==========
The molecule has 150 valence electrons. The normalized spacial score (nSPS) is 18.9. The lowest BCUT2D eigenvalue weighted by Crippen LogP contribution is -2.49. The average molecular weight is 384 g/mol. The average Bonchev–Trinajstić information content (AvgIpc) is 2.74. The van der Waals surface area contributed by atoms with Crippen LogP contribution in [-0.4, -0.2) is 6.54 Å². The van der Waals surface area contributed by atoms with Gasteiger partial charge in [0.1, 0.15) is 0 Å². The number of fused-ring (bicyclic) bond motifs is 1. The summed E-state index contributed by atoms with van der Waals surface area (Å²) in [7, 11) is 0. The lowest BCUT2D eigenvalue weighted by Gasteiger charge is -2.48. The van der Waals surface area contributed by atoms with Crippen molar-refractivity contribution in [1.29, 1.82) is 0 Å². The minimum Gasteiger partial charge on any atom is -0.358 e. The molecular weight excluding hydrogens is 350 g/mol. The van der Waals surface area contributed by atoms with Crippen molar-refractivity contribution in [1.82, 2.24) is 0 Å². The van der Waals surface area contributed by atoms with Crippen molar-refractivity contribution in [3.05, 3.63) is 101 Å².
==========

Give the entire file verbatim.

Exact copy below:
The molecule has 150 valence electrons. The normalized spacial score (nSPS) is 18.9. The lowest BCUT2D eigenvalue weighted by Crippen LogP contribution is -2.49. The average molecular weight is 384 g/mol. The average Bonchev–Trinajstić information content (AvgIpc) is 2.74. The van der Waals surface area contributed by atoms with Crippen LogP contribution in [-0.4, -0.2) is 6.54 Å². The van der Waals surface area contributed by atoms with Gasteiger partial charge in [0.1, 0.15) is 0 Å². The number of fused-ring (bicyclic) bond motifs is 1. The summed E-state index contributed by atoms with van der Waals surface area (Å²) in [7, 11) is 0. The lowest BCUT2D eigenvalue weighted by Gasteiger charge is -2.48. The van der Waals surface area contributed by atoms with Crippen molar-refractivity contribution in [1.29, 1.82) is 0 Å². The minimum Gasteiger partial charge on any atom is -0.358 e. The molecular weight excluding hydrogens is 350 g/mol. The van der Waals surface area contributed by atoms with Crippen molar-refractivity contribution in [1.82, 2.24) is 0 Å². The van der Waals surface area contributed by atoms with Crippen molar-refractivity contribution in [3.05, 3.63) is 101 Å².